Mr. Hurd: I thank the hon. Gentleman for that intervention and it is undoubtedly true that Europe’s achievements in progressing environmental regulation are impressive. In fact, the linchpin for Europe in terms the challenge and the opportunity that it faces in redefining its relevance to the new generation-the generation who must pay for such things-is greater co-operation on environmental policy. I also agree with the hon. Gentleman’s comment about the need for greater co-operation in developing renewable energy policy across Europe. I have mentioned the need to accelerate technology, and Governments can help in that regard by increasing the size of the markets available to those developing such technology.
On the question of where political energy should be focused in the short term, there is an urgent need for one country to stand up, to promote itself as a role model and to show that emissions can be significantly reduced at an acceptable cost. Britain had that opportunity, and I say “had” because I believe that it is in danger of losing it. We can argue in an utterly useless way about the motivation behind the “dash for gas”, but the reality is that it created the platform for a developed economy that is capable of reducing emissions at a very low economic cost. My charge against the Government is that they are in danger of failing that test. That is why I support the proposition of my right hon. Friend the Member for West Dorset (Mr. Letwin) that at the heart of such failure is a lack of accountability and the distant nature of the targets. I therefore wholly endorse the introduction of an independent voice into this process, so that teeth can be given to such accountability.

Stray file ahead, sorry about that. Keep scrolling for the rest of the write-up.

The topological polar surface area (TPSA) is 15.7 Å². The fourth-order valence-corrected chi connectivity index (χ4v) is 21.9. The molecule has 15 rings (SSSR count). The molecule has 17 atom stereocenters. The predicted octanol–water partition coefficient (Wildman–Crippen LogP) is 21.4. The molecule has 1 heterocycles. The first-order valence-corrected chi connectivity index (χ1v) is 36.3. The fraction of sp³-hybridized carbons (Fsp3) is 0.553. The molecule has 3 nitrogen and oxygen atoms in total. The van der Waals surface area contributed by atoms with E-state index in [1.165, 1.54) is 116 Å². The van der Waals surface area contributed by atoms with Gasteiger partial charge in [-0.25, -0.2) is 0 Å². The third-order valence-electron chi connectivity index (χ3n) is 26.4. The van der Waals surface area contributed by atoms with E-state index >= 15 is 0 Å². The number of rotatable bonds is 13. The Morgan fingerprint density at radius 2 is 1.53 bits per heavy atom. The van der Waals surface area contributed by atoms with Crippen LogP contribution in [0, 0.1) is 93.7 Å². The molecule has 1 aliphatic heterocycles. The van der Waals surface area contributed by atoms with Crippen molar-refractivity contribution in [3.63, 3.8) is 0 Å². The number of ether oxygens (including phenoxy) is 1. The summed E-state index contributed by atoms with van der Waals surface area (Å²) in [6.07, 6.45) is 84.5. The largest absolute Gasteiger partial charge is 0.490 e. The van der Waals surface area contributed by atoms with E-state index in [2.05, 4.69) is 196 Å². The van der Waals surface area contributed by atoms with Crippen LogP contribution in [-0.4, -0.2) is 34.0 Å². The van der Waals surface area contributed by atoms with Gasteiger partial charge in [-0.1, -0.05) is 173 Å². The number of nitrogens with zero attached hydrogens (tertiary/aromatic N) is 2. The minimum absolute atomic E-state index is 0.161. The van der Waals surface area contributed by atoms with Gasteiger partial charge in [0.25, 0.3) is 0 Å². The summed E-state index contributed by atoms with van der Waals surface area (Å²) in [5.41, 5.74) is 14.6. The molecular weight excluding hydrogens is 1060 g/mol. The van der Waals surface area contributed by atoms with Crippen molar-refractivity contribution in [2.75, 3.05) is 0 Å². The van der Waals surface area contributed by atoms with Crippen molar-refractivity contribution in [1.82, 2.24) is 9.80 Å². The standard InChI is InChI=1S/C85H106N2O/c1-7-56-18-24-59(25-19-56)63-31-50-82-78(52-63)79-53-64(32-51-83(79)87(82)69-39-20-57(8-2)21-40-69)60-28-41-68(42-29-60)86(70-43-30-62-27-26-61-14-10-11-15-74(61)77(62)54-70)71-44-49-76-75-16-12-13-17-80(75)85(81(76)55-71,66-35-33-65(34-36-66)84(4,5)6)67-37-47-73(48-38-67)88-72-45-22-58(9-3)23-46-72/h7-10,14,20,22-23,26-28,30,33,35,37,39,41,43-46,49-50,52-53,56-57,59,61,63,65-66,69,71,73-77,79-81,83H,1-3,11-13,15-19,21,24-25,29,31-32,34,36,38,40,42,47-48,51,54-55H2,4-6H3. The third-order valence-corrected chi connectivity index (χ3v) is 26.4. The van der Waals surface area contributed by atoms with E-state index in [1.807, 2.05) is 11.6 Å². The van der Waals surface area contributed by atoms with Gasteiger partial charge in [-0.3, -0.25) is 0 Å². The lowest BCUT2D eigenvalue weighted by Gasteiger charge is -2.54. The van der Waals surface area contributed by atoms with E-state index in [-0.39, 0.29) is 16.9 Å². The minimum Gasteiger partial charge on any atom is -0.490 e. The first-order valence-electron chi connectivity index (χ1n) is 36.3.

Finally, I am conscious in focusing the political machine away from Kyoto 2 that it would be better if all such activity took place within the framework of a set of targets. The imperative here is for Governments to send long-term signals to the market, but we have to face the fact that pushing this global meeting towards agreement on absolute CO2 reductions will be extremely hard. As an alternative to “contract and converge” and the various other scenarios that, in essence, still push the debate down that channel, I suggest that we investigate the feasibility and attractiveness of viewing carbon intensity as a proportion of GDP. That might be a more acceptable benchmark for the United States and the emerging giants. Many who are pressing for absolute CO2 reductions will view that as a cop-out, but I would argue that the priority is to get some momentum behind the process of lowering the carbon intensity of economic development. In that context, focusing all our energy on pressing for absolute CO2 reductions and for replications of Kyoto seem to me to carry huge opportunity costs.